Dear Gina: I recently suffered a back injury and have scheduled massage therapy sessions. I was doing research about whether massage therapy would be considered an eligible expense and the term “dual-purpose” kept coming up. Can you explain what this is and if my therapy would indeed be considered an FSA eligible expense?
A: A dual-purpose item is one that does just that – serves two purposes. The purpose may be medical, but also contains a hygiene, cosmetic, or general health element. For a dual-purpose product to be considered an eligible expense, it must be a) a medical necessity, regardless of the nature of the other purpose, and b) prescribed by your doctor to treat a specific illness, condition, or injury.
You are correct that massage therapy is considered a dual-purpose item. Other common products that fall into this category are vitamins, supplements, homeopathic remedies, and hormone therapy. Even baby formula can be eligible if it is necessary for the health of the infant.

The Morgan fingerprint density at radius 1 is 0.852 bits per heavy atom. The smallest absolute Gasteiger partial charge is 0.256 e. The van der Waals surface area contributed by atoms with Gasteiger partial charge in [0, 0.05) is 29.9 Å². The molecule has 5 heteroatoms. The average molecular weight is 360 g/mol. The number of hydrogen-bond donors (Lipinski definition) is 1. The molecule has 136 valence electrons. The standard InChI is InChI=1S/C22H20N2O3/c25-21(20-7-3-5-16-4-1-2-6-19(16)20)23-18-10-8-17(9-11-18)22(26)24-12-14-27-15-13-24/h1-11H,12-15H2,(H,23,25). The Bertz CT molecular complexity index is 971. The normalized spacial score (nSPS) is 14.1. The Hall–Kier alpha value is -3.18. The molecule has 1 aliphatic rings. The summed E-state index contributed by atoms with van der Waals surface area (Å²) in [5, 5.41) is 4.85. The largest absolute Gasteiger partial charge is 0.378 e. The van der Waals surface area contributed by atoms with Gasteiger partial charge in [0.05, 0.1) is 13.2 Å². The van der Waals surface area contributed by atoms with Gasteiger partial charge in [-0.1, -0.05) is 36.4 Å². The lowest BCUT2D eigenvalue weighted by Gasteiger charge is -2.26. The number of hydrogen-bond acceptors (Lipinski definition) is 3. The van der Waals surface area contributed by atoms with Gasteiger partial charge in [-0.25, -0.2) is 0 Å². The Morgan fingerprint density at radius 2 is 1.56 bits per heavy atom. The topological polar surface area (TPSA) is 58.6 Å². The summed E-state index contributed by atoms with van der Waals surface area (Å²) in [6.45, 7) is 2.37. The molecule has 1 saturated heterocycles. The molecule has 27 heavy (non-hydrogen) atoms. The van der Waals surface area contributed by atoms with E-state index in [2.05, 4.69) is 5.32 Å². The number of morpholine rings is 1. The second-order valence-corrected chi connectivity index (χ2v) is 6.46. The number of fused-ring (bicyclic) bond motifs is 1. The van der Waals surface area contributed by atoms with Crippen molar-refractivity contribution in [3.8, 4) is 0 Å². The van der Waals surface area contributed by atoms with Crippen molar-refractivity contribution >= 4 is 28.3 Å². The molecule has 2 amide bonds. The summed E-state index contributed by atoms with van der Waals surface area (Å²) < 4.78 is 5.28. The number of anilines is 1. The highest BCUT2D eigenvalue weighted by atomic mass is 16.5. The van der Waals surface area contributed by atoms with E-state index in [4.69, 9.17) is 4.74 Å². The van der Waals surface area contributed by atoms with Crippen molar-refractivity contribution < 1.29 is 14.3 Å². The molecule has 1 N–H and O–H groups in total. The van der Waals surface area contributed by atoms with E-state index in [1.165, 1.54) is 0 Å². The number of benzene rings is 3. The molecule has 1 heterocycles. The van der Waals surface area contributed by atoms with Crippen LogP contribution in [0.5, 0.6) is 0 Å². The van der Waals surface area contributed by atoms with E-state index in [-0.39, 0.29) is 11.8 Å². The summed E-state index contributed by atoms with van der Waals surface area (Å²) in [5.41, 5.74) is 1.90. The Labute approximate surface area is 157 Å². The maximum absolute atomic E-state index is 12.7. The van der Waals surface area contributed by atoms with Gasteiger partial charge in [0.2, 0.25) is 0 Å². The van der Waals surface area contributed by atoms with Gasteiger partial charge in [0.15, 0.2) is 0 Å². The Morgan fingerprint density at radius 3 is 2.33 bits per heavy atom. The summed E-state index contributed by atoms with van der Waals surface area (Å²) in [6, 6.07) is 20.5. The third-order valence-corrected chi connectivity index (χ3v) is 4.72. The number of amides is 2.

In your situation, for your massage therapy to be considered an eligible expense (and for any purchase of a dual-purpose product) you must receive a Letter of Medical Necessity from your doctor. The letter should outline the specific diagnosis or condition that necessitates the need for the treatment. You must provide that form when filing a claim for reimbursement. (Most likely you will not be able to use your FSA debit card to pay for the therapy, rather you will need to file a claim.)
A great resource for determining if an item is dual-purpose can be found at the FSA Store’s Complete FSA Eligibility List library. You can search for your item, and it will indicate whether or not the item will require a Letter of Medical Necessity.